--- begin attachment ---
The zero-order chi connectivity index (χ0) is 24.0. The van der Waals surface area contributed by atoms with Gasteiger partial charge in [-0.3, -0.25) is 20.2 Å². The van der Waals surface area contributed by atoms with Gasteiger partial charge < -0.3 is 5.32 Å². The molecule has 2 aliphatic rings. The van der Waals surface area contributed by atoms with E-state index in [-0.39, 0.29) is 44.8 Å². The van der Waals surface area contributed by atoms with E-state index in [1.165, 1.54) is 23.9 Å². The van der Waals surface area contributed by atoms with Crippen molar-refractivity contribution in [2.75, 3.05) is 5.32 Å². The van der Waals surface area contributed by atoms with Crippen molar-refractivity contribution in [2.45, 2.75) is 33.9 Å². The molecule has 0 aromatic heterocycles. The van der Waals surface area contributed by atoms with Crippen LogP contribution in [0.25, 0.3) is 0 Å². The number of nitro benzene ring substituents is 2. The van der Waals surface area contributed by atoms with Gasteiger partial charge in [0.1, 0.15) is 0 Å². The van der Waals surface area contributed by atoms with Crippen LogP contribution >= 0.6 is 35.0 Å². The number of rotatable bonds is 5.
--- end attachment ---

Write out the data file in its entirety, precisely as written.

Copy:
The zero-order chi connectivity index (χ0) is 24.0. The van der Waals surface area contributed by atoms with Gasteiger partial charge in [-0.3, -0.25) is 20.2 Å². The van der Waals surface area contributed by atoms with Gasteiger partial charge < -0.3 is 5.32 Å². The molecule has 2 aliphatic rings. The van der Waals surface area contributed by atoms with E-state index in [-0.39, 0.29) is 44.8 Å². The van der Waals surface area contributed by atoms with E-state index in [1.165, 1.54) is 23.9 Å². The van der Waals surface area contributed by atoms with Crippen molar-refractivity contribution in [2.75, 3.05) is 5.32 Å². The van der Waals surface area contributed by atoms with Crippen molar-refractivity contribution in [2.45, 2.75) is 33.9 Å². The molecule has 0 aromatic heterocycles. The van der Waals surface area contributed by atoms with Crippen LogP contribution in [0.25, 0.3) is 0 Å². The number of nitro benzene ring substituents is 2. The van der Waals surface area contributed by atoms with Gasteiger partial charge in [0.1, 0.15) is 0 Å². The van der Waals surface area contributed by atoms with Crippen LogP contribution >= 0.6 is 35.0 Å². The number of rotatable bonds is 5.